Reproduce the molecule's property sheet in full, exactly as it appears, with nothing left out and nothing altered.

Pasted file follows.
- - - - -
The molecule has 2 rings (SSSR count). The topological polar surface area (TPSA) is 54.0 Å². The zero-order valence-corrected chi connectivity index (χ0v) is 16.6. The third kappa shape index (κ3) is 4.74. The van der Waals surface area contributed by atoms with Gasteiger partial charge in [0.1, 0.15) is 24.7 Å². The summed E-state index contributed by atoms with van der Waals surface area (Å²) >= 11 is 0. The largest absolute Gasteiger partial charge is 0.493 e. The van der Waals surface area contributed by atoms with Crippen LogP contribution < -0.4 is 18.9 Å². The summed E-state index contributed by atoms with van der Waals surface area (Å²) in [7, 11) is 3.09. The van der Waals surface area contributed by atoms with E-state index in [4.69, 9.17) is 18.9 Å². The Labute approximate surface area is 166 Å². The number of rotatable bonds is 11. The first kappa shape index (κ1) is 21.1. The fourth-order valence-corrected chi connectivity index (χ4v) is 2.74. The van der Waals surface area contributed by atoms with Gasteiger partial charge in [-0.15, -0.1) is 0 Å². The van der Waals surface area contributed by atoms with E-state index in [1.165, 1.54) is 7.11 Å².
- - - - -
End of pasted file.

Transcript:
The molecule has 2 rings (SSSR count). The topological polar surface area (TPSA) is 54.0 Å². The zero-order valence-corrected chi connectivity index (χ0v) is 16.6. The third kappa shape index (κ3) is 4.74. The van der Waals surface area contributed by atoms with Gasteiger partial charge in [0.1, 0.15) is 24.7 Å². The summed E-state index contributed by atoms with van der Waals surface area (Å²) >= 11 is 0. The largest absolute Gasteiger partial charge is 0.493 e. The van der Waals surface area contributed by atoms with Crippen LogP contribution < -0.4 is 18.9 Å². The summed E-state index contributed by atoms with van der Waals surface area (Å²) in [7, 11) is 3.09. The van der Waals surface area contributed by atoms with E-state index in [4.69, 9.17) is 18.9 Å². The Labute approximate surface area is 166 Å². The number of rotatable bonds is 11. The first kappa shape index (κ1) is 21.1. The fourth-order valence-corrected chi connectivity index (χ4v) is 2.74. The van der Waals surface area contributed by atoms with Gasteiger partial charge in [-0.15, -0.1) is 0 Å². The van der Waals surface area contributed by atoms with E-state index in [1.165, 1.54) is 7.11 Å².